A quick check of the weather report last Monday promised a two day window of blue sky…just enough time for friends Judy and Chris to quickly organize a snowshoe trip with us to our neighborhood ski resort – Mt. Ashland.


A service road leads below the back of the mountain and winds uphill, eventually revealing a 360 degree view at the top.  As the day warmed up, we managed to stay just above the fog rolling in below.

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How we found Lost Creek Bridge

 

The Marina Grill at Lake of the Woods is open on weekends during winter.

Our Thanksgiving weekend was drawing to a close, but we had time for one more outing before my dad and brother made the long drive home to Southern California.

Because the predicted rain had not yet arrived, Reg and I suggested a drive into the mountains to grab a bite to eat at one of our favorite spots – Lake of the Woods.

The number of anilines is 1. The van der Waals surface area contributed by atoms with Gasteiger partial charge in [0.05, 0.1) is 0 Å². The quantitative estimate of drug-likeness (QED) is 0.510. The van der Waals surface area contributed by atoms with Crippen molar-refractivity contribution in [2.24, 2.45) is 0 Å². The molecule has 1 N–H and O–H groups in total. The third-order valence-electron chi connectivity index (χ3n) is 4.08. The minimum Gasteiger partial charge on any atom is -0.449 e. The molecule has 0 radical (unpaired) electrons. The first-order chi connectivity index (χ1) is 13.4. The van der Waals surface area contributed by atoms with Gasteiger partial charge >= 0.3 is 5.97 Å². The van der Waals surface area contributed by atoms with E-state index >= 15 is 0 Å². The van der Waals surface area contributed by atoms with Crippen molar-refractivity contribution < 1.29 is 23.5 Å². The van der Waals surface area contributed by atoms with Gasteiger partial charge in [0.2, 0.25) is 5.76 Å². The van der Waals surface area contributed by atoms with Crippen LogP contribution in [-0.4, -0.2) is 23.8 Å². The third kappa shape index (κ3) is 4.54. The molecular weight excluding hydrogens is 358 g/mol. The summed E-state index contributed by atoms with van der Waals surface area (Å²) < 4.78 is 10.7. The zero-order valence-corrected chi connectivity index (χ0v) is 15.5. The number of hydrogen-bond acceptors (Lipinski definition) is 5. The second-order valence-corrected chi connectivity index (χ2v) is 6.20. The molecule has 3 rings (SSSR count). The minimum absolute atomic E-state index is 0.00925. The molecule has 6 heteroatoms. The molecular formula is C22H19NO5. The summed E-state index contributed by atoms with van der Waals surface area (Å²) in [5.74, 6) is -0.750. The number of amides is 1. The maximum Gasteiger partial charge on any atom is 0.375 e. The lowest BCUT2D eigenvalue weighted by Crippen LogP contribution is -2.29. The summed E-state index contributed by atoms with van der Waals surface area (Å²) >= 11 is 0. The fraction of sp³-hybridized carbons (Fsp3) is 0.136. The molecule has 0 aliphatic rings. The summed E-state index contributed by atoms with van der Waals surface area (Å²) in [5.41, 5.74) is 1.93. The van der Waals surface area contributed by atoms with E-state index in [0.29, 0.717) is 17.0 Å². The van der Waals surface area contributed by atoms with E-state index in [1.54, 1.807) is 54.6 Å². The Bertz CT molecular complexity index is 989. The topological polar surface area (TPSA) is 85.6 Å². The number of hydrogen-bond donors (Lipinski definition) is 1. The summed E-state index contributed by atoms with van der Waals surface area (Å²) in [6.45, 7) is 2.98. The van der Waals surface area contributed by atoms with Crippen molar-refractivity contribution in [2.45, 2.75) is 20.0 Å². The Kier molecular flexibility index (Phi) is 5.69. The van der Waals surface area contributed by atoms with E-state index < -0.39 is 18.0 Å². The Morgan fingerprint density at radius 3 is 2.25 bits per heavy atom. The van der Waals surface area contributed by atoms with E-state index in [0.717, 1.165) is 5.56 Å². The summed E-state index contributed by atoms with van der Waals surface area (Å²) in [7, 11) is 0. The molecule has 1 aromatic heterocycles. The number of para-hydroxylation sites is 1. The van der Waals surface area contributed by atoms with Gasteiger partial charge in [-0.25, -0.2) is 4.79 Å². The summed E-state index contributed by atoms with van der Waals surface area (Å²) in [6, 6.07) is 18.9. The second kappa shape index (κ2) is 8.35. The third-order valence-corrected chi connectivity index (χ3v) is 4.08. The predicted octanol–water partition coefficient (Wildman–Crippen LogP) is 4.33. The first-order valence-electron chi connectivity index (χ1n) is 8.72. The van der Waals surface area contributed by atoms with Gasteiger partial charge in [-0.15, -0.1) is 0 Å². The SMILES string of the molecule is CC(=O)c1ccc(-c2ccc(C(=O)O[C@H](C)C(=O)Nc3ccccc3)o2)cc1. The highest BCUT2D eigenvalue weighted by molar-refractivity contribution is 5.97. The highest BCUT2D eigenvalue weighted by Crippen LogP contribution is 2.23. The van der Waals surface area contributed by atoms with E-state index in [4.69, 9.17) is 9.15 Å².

Once refueled, we continued onward, choosing not to backtrack, but to continue forward, returning home along a different route.

Our summer memories faded quickly as we watched the storm clouds roll over the lake

 

 

 

 

 

 

 

 

 

It was a small sign along the highway that caught Reg's attention. “Historical Bridge next left” it said and before we knew it we were bouncing along a narrow country road in search of a piece of Oregon history.

The official construction date of the Lost Creek Bridge is listed as 1919, although many locals claim the bridge was built as early as 1879 – 1881, which would make it the oldest standing covered bridge in Oregon. It was added to the National Register of Historical Places in 1979.

If you want to document your visit, there is a registry to sign on the bridge…but be sure to bring along a pen. If one was ever provided, it is long gone. You will also find a picturesque little park adjacent to the bridge which is just perfect for a picnic lunch.